Fertile Ground Portland

A Festival of New Works Blog

The Best Advice for Playwrights I’ve Read In a While October 15, 2009


You think the hard part about creating a new play is sitting down in front of the typewriter (well, probably computer screen but typewriter is the more romantic image, isn’t it?) and trying to create compelling characters, a fresh approach, a truly theatrical way to bring the story to life.

But in reality, the hardest work comes after the play is in hand, particularly if you have ambitions for it beyond a reading in your living room with your closest friends. And this element of playwriting, the “GETTING YOUR WORK SEEN” part, is mysterious, complicated, and can feel very random…particularly if you are building your playwriting career outside the confines of the two or three MFA playwriting programs that have established relationships with regional theaters on the hunt for new voices.

This is one of the gaping holes that the Fertile Ground festival is designed to help solve. A platform, not mediated by one literary manager’s taste in plays, where writers at various stages in their careers can move their work to the next stage, solicit feedback and expose their work to artists and leaders who can help move it forward.

Right now we have over 30 individual world premiere projects registered for the 2009 festival, many of them from writers who are producing their own work. Which is why I was super excited to run across this blog post from Adam Szymkowicz with some brief but extraordinarily valuable pieces of advice for playwrights about both the on and off-the-page logistics of building a playwrighting career.

Here’s a sample:

9. Once the play is in really really good shape, send the play to lots of places. Like at least 100. Pay attention to people’s guidelines and follow them. Buy a Dramatists Sourcebook or join the Dramatists Guild and use their guide. Also find the small theatres wherever you are and see if they take submissions. Get to know the people, maybe help them build sets or something or act in shows if you can. You can learn a lot about playwriting by actually being in plays. When you see a director you like, ask them if you can send them your play. Another thing you should do is find the places not in the sourcebooks who are doing plays like your plays—especially small theatres. Google the people whose work is like yours and try to send your plays to the places doing their work. Sometimes theatres will only do established playwrights work even if they have a lit office whose job it is to read through the submissions. (See #1) The odd thing is sometimes even if your play isn’t right for a theatre, you might want to send it just in case the lit asst who is probably young, is into it. Ten years from now, they could be at a different theatre and have more power. Lit people tend to jump from theatre to theatre. This is why you should apply to everything you can. If people like your stuff but it isn’t right, they may ask you for something else later or may recommend your work to another theatre. Lit people can be very generous like that.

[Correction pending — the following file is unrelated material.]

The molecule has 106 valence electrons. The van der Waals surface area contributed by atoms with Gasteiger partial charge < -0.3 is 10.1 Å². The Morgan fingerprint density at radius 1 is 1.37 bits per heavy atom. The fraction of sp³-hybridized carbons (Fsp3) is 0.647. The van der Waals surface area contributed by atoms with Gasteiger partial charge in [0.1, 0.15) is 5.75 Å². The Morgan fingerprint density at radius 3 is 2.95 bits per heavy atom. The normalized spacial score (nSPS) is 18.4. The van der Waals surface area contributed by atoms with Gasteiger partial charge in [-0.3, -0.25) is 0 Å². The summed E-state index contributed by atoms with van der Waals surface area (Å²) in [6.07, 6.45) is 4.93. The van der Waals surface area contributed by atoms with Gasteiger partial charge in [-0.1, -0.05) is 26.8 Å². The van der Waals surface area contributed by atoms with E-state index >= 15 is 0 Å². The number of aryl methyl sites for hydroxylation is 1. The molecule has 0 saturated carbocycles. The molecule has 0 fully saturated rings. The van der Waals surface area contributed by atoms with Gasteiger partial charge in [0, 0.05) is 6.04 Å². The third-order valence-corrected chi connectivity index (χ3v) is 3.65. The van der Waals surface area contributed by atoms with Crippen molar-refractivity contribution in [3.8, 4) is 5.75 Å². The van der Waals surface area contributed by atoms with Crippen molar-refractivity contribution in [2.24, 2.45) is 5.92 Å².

10. Join the yahoo group the playwrightbinge. Also take a look at En Avant for upcoming deadlines and places to send plays. The internet is great.

11. Some people write lots of 10 minute plays, especially early on. These are easier to get people to produce. It might take years to get your full length up but you might get a bunch of 10 min plays produced. This will make you feel better, or it might when the rejection letters start coming in. It also might be a way to get your foot in the door of theatres who could someday produce your longer plays. Or it might just distract you from writing full length plays. This is okay if your goal is to write 10 min plays. Look at David Ives. Although don’t look too hard. He’s writing full lengths now and musicals and it’s harder than ever to gain his sort of notoriety by writing exclusively short plays. If you can’t write a 10 min play, don’t worry about that either. At some point, someone will ask you for a short play. You can just tell them no.”

Check out the rest of his post right here.

How about you? What have you found to be helpful in helping a play (and a playwright) become more visible?


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